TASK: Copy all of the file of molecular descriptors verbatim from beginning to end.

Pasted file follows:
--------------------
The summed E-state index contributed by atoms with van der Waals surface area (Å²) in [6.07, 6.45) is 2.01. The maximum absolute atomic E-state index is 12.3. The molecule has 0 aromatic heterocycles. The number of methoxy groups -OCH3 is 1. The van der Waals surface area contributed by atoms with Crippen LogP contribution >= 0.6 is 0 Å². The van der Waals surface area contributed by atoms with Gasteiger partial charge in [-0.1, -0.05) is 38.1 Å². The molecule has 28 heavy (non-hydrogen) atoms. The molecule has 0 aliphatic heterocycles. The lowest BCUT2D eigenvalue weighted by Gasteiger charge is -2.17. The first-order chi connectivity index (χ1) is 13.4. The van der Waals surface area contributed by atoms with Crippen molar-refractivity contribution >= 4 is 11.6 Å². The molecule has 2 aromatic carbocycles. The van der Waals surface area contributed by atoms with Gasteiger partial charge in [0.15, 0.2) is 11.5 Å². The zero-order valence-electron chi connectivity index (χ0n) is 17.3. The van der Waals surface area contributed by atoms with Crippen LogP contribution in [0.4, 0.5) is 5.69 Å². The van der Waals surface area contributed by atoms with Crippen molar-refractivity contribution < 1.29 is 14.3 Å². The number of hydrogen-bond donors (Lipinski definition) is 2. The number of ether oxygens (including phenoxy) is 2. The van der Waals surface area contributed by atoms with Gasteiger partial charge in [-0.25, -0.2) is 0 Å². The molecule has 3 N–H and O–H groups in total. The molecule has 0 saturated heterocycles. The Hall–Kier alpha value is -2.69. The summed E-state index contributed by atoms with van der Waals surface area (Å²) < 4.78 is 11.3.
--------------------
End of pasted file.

The summed E-state index contributed by atoms with van der Waals surface area (Å²) in [6.07, 6.45) is 2.01. The maximum absolute atomic E-state index is 12.3. The molecule has 0 aromatic heterocycles. The number of methoxy groups -OCH3 is 1. The van der Waals surface area contributed by atoms with Crippen LogP contribution >= 0.6 is 0 Å². The van der Waals surface area contributed by atoms with Gasteiger partial charge in [-0.1, -0.05) is 38.1 Å². The molecule has 28 heavy (non-hydrogen) atoms. The molecule has 0 aliphatic heterocycles. The lowest BCUT2D eigenvalue weighted by Gasteiger charge is -2.17. The first-order chi connectivity index (χ1) is 13.4. The van der Waals surface area contributed by atoms with Crippen molar-refractivity contribution >= 4 is 11.6 Å². The molecule has 2 aromatic carbocycles. The van der Waals surface area contributed by atoms with Gasteiger partial charge in [0.15, 0.2) is 11.5 Å². The zero-order valence-electron chi connectivity index (χ0n) is 17.3. The van der Waals surface area contributed by atoms with Crippen LogP contribution in [0.4, 0.5) is 5.69 Å². The van der Waals surface area contributed by atoms with Crippen molar-refractivity contribution < 1.29 is 14.3 Å². The number of hydrogen-bond donors (Lipinski definition) is 2. The number of ether oxygens (including phenoxy) is 2. The van der Waals surface area contributed by atoms with Gasteiger partial charge in [-0.25, -0.2) is 0 Å². The molecule has 3 N–H and O–H groups in total. The molecule has 0 saturated heterocycles. The Hall–Kier alpha value is -2.69. The summed E-state index contributed by atoms with van der Waals surface area (Å²) < 4.78 is 11.3.